A building’s sentimental value doesn’t imply actual value
Whenever the city goes into a fervor over saving a building, it becomes difficult to separate memories and nostalgia from actual value. Often the buildings will have personal significance, but lack architectural and commercial value. So how do we decide what’s truly worth saving and what isn’t?
“The building may mean something to a bunch of people,” said KIRO Radio’s John Curley. “But aesthetically or historically it’s really not important, so we get into a value argument. ‘Well I value this place. I went to like six concerts there,'” Curley said.
This was the subject of a recent Seattle Times article in which Danny Westneat discussed negotiating the line between personal and market value. In a recent city survey of 400 commercial properties, the Showbox theater was voted as having no historical value, meaning the landmark review process should be skipped.
Sometimes the building is in poor condition, lacks any distinct architectural design, and/or doesn’t have deep historical value beyond people seeing good shows there. In these cases, the personal value is often not enough to offset the struggling market value.
After it became known that developers planned to demolish the music venue and turn it into a 44-story apartment tower, a local campaign to save the Showbox culminated in the City Council unanimously voting to expand the Pike Place Market Historical District to include it.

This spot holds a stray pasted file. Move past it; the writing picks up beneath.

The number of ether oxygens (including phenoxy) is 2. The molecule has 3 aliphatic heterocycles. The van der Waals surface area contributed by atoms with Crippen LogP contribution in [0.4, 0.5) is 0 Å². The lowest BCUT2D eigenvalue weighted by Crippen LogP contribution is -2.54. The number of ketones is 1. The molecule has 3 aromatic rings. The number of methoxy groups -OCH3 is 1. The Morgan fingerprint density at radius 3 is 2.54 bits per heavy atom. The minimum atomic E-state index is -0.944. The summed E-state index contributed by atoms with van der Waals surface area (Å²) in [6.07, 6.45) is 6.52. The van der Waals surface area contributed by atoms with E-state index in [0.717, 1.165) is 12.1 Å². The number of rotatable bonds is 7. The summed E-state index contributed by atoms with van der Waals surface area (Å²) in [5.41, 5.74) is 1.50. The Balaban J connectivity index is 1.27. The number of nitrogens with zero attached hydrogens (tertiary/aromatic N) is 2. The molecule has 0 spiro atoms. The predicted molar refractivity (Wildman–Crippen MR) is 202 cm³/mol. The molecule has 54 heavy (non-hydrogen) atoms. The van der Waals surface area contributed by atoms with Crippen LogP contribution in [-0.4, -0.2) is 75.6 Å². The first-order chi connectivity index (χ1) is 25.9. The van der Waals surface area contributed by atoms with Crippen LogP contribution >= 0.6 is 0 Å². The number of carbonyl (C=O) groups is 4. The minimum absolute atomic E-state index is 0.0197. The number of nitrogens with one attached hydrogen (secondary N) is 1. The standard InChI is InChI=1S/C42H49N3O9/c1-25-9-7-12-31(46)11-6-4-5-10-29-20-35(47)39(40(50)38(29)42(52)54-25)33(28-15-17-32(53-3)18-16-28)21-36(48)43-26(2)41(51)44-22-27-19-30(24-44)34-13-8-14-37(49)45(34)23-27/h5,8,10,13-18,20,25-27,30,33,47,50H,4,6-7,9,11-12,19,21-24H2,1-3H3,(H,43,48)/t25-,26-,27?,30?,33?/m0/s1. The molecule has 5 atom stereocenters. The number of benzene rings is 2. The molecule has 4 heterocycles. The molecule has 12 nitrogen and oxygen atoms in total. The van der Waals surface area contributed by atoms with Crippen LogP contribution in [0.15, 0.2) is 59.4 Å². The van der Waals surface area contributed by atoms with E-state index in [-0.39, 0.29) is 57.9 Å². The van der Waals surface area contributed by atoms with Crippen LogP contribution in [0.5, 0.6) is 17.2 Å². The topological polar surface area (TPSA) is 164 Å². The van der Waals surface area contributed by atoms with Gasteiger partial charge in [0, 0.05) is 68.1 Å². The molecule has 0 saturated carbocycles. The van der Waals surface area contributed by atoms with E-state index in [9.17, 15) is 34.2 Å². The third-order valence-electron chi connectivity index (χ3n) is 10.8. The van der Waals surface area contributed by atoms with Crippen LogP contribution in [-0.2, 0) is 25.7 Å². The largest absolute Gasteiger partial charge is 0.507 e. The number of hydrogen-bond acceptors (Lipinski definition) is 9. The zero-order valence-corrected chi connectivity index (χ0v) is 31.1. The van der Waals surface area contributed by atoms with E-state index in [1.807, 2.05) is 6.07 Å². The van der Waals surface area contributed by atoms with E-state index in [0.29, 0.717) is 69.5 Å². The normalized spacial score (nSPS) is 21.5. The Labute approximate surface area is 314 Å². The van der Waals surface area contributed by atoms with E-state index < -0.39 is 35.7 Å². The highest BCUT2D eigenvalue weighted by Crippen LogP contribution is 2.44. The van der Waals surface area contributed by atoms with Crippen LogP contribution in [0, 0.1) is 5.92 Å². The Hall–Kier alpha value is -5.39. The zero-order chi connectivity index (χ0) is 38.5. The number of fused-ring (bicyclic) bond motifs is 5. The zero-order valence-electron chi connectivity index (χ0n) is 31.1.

Historic buildings must have value beyond memories formed inside
Often the building itself has to be special, not necessarily the memories formed inside. The article cites the case of the 2002 block of 4th Avenue in Belltown, where modified former garages stand. Built in 1924, the building is unremarkable, but was home to recording studios that saw the likes of Nirvana, Pearl Jam, and Alice in Chains. Developers plans to demolish and replace it with yet another residential tower.
The community lore surrounding the site was not enough for preservation. In the similar example of the Showbox, Curley found that those upset could not separate their own memories from the actual usefulness of the building.
“So now the building means something to me, so you have to save the building,” continued Curley. “There were folks who went and spoke in front of the Seattle City Council, saying, ‘The Showbox is so important to me. It’s all about me and my memories.’
“But the value is determined by who’s willing to pay for it.”